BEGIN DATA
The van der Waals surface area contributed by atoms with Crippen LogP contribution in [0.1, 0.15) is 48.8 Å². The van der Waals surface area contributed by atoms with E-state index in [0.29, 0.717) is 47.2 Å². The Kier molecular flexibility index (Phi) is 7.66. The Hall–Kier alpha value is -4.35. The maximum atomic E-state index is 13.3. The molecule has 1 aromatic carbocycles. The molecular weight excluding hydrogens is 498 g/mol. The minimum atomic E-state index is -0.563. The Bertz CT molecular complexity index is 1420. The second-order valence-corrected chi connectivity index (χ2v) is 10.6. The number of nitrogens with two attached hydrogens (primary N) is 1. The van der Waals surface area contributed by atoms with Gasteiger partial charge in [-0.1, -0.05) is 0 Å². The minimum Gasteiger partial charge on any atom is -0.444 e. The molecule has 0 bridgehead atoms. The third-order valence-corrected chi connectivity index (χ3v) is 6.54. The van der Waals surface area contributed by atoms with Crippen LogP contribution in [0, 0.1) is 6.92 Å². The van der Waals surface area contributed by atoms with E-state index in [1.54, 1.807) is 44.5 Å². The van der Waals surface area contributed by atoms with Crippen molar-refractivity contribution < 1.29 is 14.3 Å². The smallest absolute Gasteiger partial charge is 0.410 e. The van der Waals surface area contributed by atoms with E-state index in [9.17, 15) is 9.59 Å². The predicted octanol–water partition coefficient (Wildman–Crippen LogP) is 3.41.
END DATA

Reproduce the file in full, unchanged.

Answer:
The van der Waals surface area contributed by atoms with Crippen LogP contribution in [0.1, 0.15) is 48.8 Å². The van der Waals surface area contributed by atoms with E-state index in [0.29, 0.717) is 47.2 Å². The Kier molecular flexibility index (Phi) is 7.66. The Hall–Kier alpha value is -4.35. The maximum atomic E-state index is 13.3. The molecule has 1 aromatic carbocycles. The molecular weight excluding hydrogens is 498 g/mol. The minimum atomic E-state index is -0.563. The Bertz CT molecular complexity index is 1420. The second-order valence-corrected chi connectivity index (χ2v) is 10.6. The number of nitrogens with two attached hydrogens (primary N) is 1. The van der Waals surface area contributed by atoms with Gasteiger partial charge in [-0.1, -0.05) is 0 Å². The minimum Gasteiger partial charge on any atom is -0.444 e. The molecule has 0 bridgehead atoms. The third-order valence-corrected chi connectivity index (χ3v) is 6.54. The van der Waals surface area contributed by atoms with Crippen LogP contribution in [0, 0.1) is 6.92 Å². The van der Waals surface area contributed by atoms with E-state index in [1.54, 1.807) is 44.5 Å². The van der Waals surface area contributed by atoms with Crippen molar-refractivity contribution < 1.29 is 14.3 Å². The smallest absolute Gasteiger partial charge is 0.410 e. The van der Waals surface area contributed by atoms with E-state index in [9.17, 15) is 9.59 Å². The predicted octanol–water partition coefficient (Wildman–Crippen LogP) is 3.41.